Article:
Video from officer-worn cameras is judged less negatively than footage captured on dashboard cameras
The body camera is fast becoming a standard issue piece of police uniforms. The independent research group Police Executive Research Forum (PERF) reported in 2018 that one-third of U.S. law enforcement agencies are using body cameras and another 50 percent have plans to.
Though still a relatively new part of policing policy, they are getting positive reviews from law enforcement. According to PERF, 85 percent of agencies using body-worn cameras (BWC) would recommend them to other police agencies.
A field study that tracked the impact of body cams used by officers in the Las Vegas Metropolitan Police department suggests it’s a win-win for law enforcement and citizens. Officers wearing body cams were less likely to use force and triggered fewer citizen complaints. When complaints were filed, the availability of video footage reduced the time (and cost) of the investigation by an estimated $3,000 annually per officer, net of the cost of the technology.
All hail the body cam as cost-effective technology advancing a more just society? Well, not so fast. Research published in Proceedings of the National Academy of Sciences of the United States of America indicates there may be an implicit bias in how video from body cams is perceived in legal proceedings.
In a series of eight experiments that included more than 2,000 participants, Northwestern’s Broderick L. Turner, UCLA Anderson’s Eugene M. Caruso, Northwestern’s Neal J. Roese, and Mike A. Dilich of Foresight Reconstruction, a consulting firm, found that when third parties (think: jurors) are tasked with forming an opinion of an officer’s intent, they are less likely to form a negative opinion when they can’t actually see the officer’s body. That makes the disembodied vantage point of police video from a body cam an unintended advantage for police, compared to how people assign intent when viewing surveillance video from a car dashboard camera where the officer is much more visible.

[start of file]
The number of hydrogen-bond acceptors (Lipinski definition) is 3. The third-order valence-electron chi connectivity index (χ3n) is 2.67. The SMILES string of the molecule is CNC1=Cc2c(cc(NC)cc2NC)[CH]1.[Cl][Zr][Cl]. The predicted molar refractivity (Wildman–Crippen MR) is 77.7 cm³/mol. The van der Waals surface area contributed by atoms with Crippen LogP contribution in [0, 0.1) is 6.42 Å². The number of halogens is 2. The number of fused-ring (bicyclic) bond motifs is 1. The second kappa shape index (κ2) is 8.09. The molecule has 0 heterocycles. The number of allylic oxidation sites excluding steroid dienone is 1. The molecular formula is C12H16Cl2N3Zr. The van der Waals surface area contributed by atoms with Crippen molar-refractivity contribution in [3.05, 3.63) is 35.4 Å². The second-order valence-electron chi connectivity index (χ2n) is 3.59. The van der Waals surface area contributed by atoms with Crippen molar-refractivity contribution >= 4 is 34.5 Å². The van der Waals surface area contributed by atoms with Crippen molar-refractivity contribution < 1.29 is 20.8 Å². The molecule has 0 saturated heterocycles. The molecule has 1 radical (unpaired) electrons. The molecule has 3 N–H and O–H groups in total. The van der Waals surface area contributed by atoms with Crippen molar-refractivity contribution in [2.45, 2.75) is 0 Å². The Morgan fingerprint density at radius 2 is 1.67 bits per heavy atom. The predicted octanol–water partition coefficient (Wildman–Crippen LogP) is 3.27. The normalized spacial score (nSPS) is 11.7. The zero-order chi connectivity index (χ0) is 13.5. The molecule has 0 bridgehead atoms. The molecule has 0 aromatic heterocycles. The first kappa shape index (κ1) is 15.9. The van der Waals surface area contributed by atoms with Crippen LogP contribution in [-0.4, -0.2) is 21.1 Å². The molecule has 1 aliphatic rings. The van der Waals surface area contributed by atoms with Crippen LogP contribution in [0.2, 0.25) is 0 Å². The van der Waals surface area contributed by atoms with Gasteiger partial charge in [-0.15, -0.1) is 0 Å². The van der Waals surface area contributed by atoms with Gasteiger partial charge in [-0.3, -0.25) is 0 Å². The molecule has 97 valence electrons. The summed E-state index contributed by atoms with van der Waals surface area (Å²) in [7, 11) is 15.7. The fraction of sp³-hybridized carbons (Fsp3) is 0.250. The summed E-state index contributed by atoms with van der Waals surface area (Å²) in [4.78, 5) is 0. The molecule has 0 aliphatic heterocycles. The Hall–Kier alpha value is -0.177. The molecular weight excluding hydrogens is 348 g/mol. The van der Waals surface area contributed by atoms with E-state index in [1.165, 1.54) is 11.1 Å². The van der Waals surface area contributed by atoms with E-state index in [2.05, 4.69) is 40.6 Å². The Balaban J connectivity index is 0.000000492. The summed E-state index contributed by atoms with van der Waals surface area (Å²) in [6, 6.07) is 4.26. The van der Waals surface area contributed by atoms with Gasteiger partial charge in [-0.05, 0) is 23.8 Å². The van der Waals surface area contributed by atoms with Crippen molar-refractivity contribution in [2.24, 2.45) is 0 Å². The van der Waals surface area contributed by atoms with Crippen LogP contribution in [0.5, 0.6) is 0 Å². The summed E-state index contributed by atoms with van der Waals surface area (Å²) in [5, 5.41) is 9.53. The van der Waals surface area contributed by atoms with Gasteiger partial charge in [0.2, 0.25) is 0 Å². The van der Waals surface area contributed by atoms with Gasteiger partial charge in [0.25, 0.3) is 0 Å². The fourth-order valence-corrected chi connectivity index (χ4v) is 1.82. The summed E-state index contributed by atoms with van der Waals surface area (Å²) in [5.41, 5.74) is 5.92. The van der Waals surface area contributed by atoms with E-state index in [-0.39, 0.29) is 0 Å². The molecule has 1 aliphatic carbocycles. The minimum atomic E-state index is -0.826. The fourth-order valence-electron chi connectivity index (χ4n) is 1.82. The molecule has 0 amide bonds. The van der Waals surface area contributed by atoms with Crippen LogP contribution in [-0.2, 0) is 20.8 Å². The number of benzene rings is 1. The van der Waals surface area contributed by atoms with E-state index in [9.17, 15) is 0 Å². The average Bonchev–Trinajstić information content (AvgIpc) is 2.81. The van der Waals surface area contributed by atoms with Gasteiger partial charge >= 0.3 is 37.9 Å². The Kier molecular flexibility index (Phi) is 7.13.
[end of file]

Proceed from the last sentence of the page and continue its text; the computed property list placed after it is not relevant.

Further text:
The researchers surmise that “viewing body cam footage might make judgments by jurors and as well by the general public more lenient toward the body cam wearer (usually a police officer) than might otherwise be warranted.”
In one experiment, 250 participants were tasked with viewing three real-life police videos. Two showed a police officer shooting a suspect, the third showed an officer breaking a car window after approaching a vehicle and getting no response. The videos were a mix of body cam and dash cam. Participants were asked to rate how strongly they felt the officer’s action was intentional on a scale of 1 (strongly disagree) to 7 (strongly agree), the level of blame they assigned the officer on a scale of 1 (none at all) to 7 (a great deal), and how much punishment they would assign to the officer.